Since President Trump’s inauguration, we’ve seen an unprecedented level of criticism from the business community levelled at a sitting Commander-in-Chief. Beginning with statements criticising Trump’s so-called Muslim Ban, this phenomenon came to a head during the Super Bowl, when a number of global brands used the stage to make an overtly political statement.
This year, among the usual celebrity cameos and humour, a number of the world’s most high-profile companies used the opportunity to deliver a social message, with some appearing to make a pointed criticism of the President’s recent executive orders.
Coca Cola re-ran an ad from 2014 featuring a multilingual version of America the Beautiful, Airbnb went for a simple 30 second spot celebrating the diversity of its customers and workforce and Budweiser’s offering was a cinematic masterpiece telling the story of its founder’s journey from Germany to the USA.
Making a point of this nature is brave. Coca Cola isn’t a trendy brand favoured by the liberal elite, and the Super Bowl isn’t a niche literary journal littering a table in a Brooklyn coffee house. These brands have chosen to question the actions of a President elected into office less than six months ago by vast numbers of their customers, and initial reports suggest it has paid off.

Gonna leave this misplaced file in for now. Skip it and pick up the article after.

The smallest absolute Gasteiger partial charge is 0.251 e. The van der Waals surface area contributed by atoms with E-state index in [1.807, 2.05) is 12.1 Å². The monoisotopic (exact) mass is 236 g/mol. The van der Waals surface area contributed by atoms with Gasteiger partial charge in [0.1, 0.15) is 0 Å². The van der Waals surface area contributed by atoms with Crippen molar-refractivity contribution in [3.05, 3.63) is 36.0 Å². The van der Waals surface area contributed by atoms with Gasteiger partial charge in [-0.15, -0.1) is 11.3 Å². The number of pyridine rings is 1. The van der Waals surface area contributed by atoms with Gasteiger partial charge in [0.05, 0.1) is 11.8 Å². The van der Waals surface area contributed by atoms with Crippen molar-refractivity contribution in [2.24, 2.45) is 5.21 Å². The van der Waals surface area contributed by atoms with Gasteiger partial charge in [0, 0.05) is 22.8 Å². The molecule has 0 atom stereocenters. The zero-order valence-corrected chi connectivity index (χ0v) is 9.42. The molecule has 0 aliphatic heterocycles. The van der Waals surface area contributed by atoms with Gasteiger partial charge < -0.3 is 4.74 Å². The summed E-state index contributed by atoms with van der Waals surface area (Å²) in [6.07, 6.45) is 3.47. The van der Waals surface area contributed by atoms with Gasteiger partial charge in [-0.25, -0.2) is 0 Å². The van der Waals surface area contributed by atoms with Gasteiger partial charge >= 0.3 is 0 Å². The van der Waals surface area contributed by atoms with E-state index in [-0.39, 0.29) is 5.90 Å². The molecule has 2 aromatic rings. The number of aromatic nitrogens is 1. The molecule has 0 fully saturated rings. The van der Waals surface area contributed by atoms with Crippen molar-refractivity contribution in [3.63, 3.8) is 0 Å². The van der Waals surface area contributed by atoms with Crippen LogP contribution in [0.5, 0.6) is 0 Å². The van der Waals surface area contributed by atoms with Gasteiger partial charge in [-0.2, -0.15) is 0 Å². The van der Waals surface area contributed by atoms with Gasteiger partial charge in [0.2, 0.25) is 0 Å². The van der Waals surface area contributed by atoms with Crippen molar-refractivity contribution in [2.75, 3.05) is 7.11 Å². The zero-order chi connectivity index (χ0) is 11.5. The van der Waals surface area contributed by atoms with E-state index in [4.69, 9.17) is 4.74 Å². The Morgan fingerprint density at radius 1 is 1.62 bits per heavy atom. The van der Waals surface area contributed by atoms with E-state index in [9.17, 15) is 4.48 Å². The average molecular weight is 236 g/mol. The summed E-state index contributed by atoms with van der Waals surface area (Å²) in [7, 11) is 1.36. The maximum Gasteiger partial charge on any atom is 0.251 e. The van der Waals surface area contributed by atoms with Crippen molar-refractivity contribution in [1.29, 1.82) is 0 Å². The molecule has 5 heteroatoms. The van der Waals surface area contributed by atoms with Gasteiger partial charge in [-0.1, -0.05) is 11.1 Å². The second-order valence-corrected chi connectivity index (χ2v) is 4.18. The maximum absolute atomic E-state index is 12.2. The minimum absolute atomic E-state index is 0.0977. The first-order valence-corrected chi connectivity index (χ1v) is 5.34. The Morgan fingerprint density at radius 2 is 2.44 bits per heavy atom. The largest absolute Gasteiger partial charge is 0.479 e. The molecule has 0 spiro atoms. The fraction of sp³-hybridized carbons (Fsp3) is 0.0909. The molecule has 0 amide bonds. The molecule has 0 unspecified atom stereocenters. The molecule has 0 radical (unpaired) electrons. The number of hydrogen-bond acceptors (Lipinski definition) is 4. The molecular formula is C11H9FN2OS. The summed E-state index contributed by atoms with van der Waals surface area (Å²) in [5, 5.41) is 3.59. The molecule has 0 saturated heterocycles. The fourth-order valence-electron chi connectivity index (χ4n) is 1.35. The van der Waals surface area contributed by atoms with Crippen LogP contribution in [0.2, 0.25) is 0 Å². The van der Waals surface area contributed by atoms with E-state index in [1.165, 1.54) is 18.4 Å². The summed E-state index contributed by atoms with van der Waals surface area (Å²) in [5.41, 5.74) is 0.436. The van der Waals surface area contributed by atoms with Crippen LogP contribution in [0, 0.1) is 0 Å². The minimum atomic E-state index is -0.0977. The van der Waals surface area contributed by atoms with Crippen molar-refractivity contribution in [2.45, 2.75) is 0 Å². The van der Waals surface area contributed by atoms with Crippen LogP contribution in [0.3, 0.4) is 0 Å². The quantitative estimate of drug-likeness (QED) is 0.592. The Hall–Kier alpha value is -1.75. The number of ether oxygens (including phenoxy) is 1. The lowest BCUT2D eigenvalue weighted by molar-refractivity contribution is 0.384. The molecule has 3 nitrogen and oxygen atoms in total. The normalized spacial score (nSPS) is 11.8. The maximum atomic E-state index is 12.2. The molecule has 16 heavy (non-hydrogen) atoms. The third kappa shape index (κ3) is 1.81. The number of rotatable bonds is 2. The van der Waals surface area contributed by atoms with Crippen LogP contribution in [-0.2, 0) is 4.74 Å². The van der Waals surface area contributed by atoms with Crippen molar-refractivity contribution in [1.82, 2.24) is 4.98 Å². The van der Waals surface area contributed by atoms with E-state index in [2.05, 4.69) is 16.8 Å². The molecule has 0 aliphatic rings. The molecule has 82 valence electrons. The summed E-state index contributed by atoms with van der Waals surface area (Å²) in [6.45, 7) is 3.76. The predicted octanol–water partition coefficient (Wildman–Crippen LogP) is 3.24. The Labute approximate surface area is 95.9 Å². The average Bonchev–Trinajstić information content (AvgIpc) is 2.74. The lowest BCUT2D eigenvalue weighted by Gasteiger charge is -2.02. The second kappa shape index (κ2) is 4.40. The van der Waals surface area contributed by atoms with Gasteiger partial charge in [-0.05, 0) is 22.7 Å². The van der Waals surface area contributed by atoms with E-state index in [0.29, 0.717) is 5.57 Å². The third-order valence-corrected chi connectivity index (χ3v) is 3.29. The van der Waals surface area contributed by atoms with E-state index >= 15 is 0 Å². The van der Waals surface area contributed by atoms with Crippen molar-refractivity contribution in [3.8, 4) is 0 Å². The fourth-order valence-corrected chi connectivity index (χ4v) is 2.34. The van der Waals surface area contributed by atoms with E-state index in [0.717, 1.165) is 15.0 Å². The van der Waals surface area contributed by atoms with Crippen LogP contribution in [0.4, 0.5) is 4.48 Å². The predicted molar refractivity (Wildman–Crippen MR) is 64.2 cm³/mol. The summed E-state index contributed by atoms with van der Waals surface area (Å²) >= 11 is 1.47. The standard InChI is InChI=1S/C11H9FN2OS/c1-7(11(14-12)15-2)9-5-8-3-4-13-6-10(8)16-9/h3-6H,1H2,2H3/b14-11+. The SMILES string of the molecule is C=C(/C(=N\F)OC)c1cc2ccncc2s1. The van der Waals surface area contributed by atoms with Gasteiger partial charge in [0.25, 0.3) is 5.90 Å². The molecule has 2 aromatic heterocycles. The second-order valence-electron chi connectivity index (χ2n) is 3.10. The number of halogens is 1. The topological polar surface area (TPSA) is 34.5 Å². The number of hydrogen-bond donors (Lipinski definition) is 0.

Making a public statement condemning Trump’s so-called Muslim Ban (a la Starbucks) is one thing, but using America’s most viewed stage as a platform to offer implicit criticism of the Leader of the Free World is a significant move.
From the sublime to the ridiculous, there was recent precedent in the UK when Virgin took on Jeremy Corbyn, calling out the Labour leader for sending a video on train overcrowding from the floor of a train when there were seats available on board.
Both sides of the Atlantic, companies emboldened by the weak polling figures of political leaders are acting to protect their reputations and build their brand narratives.
Increasingly, consumers want their brands to stand for something, to behave responsibly and operate based on values. In the States, companies are prioritising this above traditional deference to elected politicians, hedging that consumer approval will outweigh any regulatory backlash.
Norms have been reversed and companies are providing the checks and balances for government on the biggest possible stage, not the other way around.
As troubling a notion as that may be, the political polarisation sweeping across the US and UK means that companies can afford to be agenda-setting. Politics has become increasingly emotive and divisive – it’s a risk, but companies that take a stand can have a lot to gain.